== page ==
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Between the Motos: Kevin Windham

Having placed second overall in the 2006 Toyota AMA Motocross Series, Kevin Windham rolls into the premiere Jeremy McGrath Invitational Supercross this weekend at the Home Depot Center in the South Bay region of Los Angeles as the odds-on favorite. Sure, Ricky Carmichael and Chad Reed are hurt and James Stewart is not on the tote board to start the race, but Windham came on strong at the end of the 2006 season and has had his nose to the testing grindstone at the Team Honda track out in cosmopolitan Corona. With a $500,000 purse slung over Jeremy’s shoulder and a shot at winning his first race of the year, the wily veteran of AMA circuit is both optimistic and excited about his chances for success in a stadium he last rode in (and out of) on a Supermoto bike. Prior to the McGrath Invitational press conference, we cornered the SoBe/No Fear/Samsung Honda rider.

Windham ended up second overall in the AMA Toyota Motocross Series for the fifth time in his career

Racer X: Kevin, what are you up to today?
Kevin Windham: Well, right now I’m holding this couch down. I’m coming off of two big days of testing that went really well. We knocked off early today to get ready for press day at the Home Depot Center tomorrow.

We’re at the very tail end of the 2006 season and you’re already into testing for ‘07. What types of things are you working on at the moment?
Right now we’re going through the big things—the things that make the huge difference, like engine changes. We’ll do things like that right now and get a baseline. Later, we’ll do things where we’ll start fine-tuning; we’ll work on the smaller, integral pieces. We’re also working on the new sound regulations. I think we have to be at 99 decibels next season, so we’re also working on that.

What bike will you be racing at the Home Depot Center?
The bike I’m off of today, we’ll wash that bike up and I’ll ride it at press day tomorrow. For the race on Friday and Saturday, I’ll have a new bike with the latest stuff we have tested on it.

Have you been riding a lot since Glen Helen?
I rode two days since the last National at Glen Helen. I took a good three-week break after that race. But at the first two days of testing, I rode good and felt good on the bike.

 

The inaugural Jeremy McGrath Invitational Supercross will include metal ramps, a hidden start, and man-to-man battles. It doesn’t sound like a typical Amp’d Mobile Supercross! Do you know what you’re in for?
It’s a little bit of a mystery, but I’m up for the new stuff—I’m into the ramps and stuff. It’ll be a fun, low-pressure race. I just wish more top guys were racing it. I’m stoked to be supporting the race. I mean, our current supercross format is fine, but trying a new format with a race like this will be cool.

Did you ever compete at the Fastcross in Italy, where man-against-man races were part of the overall program and show?
No, this will be the first time I’ve ever done bracket-style racing. I never did the Fastcross, so the one-on-one racing will be wild. I mean, anyone can throw down and go fast for one lap, so it’ll be weird to see what happens. It’ll be the first time I’ve experienced anything like this.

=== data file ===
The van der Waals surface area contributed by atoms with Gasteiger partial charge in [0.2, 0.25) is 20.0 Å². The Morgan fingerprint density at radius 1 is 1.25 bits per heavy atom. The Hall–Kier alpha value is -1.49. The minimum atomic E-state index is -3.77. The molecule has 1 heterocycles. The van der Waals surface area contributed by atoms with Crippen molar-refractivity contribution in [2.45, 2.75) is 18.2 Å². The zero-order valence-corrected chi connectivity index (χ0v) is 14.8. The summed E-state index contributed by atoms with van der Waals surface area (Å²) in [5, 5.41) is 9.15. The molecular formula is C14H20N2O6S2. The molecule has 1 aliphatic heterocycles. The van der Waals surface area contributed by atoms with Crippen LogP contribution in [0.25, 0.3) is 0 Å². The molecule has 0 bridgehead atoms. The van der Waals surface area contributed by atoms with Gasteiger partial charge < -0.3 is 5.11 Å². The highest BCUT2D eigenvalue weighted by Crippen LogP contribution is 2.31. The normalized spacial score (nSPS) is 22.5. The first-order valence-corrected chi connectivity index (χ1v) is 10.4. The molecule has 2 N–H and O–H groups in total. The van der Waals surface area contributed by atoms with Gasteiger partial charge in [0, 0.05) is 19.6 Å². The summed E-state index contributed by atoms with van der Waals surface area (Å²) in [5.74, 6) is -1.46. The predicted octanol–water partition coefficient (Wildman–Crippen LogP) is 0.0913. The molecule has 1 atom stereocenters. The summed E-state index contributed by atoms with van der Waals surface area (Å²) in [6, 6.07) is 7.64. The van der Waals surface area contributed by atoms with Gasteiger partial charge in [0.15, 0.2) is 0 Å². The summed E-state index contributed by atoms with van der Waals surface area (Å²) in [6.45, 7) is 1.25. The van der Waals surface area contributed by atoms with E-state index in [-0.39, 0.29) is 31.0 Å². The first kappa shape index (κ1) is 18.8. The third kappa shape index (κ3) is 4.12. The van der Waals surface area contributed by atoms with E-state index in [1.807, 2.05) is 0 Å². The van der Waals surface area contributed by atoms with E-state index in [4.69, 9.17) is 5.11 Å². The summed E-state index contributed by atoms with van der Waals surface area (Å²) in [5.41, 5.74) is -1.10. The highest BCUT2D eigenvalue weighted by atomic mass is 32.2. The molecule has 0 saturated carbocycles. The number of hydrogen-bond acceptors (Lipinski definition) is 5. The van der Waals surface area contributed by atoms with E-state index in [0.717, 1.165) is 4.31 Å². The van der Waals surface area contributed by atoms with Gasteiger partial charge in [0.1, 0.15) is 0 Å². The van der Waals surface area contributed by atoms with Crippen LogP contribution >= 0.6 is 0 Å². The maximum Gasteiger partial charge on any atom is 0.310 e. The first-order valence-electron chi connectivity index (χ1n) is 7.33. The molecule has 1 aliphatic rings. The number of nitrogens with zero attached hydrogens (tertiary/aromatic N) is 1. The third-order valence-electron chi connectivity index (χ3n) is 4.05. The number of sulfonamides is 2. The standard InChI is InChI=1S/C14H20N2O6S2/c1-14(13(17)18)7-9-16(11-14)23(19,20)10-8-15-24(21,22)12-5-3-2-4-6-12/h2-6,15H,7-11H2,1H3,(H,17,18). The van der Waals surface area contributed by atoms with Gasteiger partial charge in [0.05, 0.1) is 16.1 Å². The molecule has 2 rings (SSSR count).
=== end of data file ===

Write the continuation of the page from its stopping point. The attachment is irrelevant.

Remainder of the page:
The purse is $500,000. That’s a lot of wood, huh?
Yeah, yeah. Half a million dollars is a lot of money, so having a chance to win a large amount of money is an added bonus. It should be a good time! I have a good shot at winning it; it’s a new race and there is a lot of open grey area and anything can happen, but I’m prepared and excited about the opportunity to have a good shot to win a lot of money, get some good publicity, and gain some steam heading into the MGM race in Las Vegas. I’ve raced the U.S. Open several times now, and I enjoy it. It’s a different supercross—it’s tight. I like the atmosphere there a lot, and it’s also a big-dollar race and there’s a different type of pressure there than at a typical supercross. It’s another good race to get some testing and training done, and it’s another reason to go to Vegas.

What’ll you do after the U.S. Open?
We’ll test between the McGrath race and the U.S. Open and then I’ll take a little time off as my supercross track is being prepared back home in Mississippi. But I won’t be off long. I’ve already taken my break for the year. So I’ll go home and start putting the laps in.

Kevin, you’ve been racing professionally since 1995. You’re about to put one season behind you and begin yet another. Do you see what you do as a unique profession or more of a job?
You know, you go through trainers and you keep logs and it gets easier as time goes by. You know what to expect and what to do. When you go into the limelight of pro racing, it’s pretty overwhelming. But as the seasons go by, you begin to realize that, hey, this is a lot of work! It’s not like it was when you raced when you were growing up when it was fun, fun, fun. It’s work, but like I said, it gets easier. When you do it as long as me, I have a way I like to test, and you develop timelines and get to know what you like and what you need to change. Things pretty much stay the same, and it really helps to get in a groove.

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